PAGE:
Saturday Column: KU leaders should learn from situation facing MU

The newspaper headline reads: “Lawmakers want more say over MU operations.”

The story in the Kansas City Star reports: “Missouri legislators dissatisfied with how the University of Missouri System has operated this school year, are looking to take away some control from its board of curators.”

A Columbia, Mo., state senator has sponsored a bill that would create a commission “to review the university with authority to recommend changes.” The senator, who also serves as chairman of the Senate Appropriations Committee, said in a statement, “My goal in filing this resolution is to provide an objective evaluation of the university’s structure, accountability and transparency.”

The proposed commission would have eight members: four appointed by the president pro tem of the Missouri Senate and four appointed by the House speaker.

The news story reports “the job of the commission would be to review the university system’s rules and regulations, administrative structure, campus structure, auxiliary enterprise structure, degree programs, research activities and diversity programs.”

The state senator from Columbia said he believes the far-reaching measure is “necessary to ensure the long-term survival and growth of this capable institution and to earn back the trust and respect that has been lost through a series of recent poor decisions.”

The MU administration and members of the system’s board of curators drew criticism for their handing of racial issues at MU, a situation that triggered the resignations of MU’s chancellor and the system’s president. The schools’ projected enrollment numbers have dropped and there is fear that private fiscal support will decline. A reduction in state aid, based on lower enrollment numbers, may force the school to make major changes in its operation.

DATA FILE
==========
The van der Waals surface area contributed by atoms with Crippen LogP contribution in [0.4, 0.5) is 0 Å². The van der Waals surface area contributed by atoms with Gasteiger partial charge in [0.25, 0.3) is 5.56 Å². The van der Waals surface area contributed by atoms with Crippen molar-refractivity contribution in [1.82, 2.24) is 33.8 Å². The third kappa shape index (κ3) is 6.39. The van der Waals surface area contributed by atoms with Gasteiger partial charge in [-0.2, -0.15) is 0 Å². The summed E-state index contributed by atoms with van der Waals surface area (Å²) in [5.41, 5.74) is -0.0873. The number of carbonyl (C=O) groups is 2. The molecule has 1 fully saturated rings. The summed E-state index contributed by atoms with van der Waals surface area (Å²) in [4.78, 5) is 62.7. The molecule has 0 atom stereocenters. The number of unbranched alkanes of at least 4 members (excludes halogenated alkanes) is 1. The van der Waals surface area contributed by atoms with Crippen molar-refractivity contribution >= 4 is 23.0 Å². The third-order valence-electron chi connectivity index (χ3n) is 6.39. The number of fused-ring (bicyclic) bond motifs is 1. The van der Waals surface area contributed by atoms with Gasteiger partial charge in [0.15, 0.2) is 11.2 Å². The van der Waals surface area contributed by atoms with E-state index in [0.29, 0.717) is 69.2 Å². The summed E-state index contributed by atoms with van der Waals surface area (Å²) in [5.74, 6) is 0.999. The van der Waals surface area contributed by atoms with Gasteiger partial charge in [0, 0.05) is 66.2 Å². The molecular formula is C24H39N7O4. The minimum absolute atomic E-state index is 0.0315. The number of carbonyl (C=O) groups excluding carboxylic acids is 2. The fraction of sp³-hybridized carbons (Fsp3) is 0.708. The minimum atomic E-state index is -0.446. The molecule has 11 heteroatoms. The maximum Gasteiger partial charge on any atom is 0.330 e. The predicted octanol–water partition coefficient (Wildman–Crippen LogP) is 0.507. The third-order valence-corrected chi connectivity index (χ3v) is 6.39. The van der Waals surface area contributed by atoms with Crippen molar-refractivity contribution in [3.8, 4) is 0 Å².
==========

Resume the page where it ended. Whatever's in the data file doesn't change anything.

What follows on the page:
Kansas University administrators, the entire KU community, the Kansas Board of Regents, KU alumni and friends, prospective students and their parents and those charged with encouraging private fiscal support for the university all should be concerned and interested in this situation and perhaps learn a lesson from what is happening in Columbia and Jefferson City.

It would be wrong to think it couldn’t happen in Lawrence and Topeka.

KU does not enjoy a good relationship with many in the Kansas Legislature. KU has done a poor, very poor, job of telling its story and nurturing the respect of state lawmakers. They don’t have to like KU, its individual administrators, its policies, whether it is looked upon as a nest of liberals or other facets of the school, but they should respect the university and its importance to the state.

As Kansas’ flagship institution, KU plays a critical role in the state and, as such, it should merit the respect and support of legislators, the governor and the people of Kansas.

At one time, this was indeed the case, but times, conditions and individuals have changed and it’s not the same picture now.

University leaders need to tone down mannerisms that suggest arrogance, elitism or superiority relative to the other state-aided universities, and they need to do a far better job of telling the university’s story and showing its importance to the state.

Likewise, there must be far more attention given to the importance and role of those appointed to the Board of Regents. The regents need to have more knowledge of what is happening at the various campuses and should demonstrate the backbone and courage to take action when needed. It’s surprising the regents are not blind-sided more often because they are spoon-fed information about the schools by the chancellor, presidents and provosts. They need better sources of unbiased information and better first-hand knowledge of events and potential trouble spots on each campus.

The situation in Missouri should serve as a timely and powerful wake-up call for all those interested in the welfare, growth and excellence of KU.

There is no justification for complacency. Rather, the focus should be on corrective, positive and genuine actions.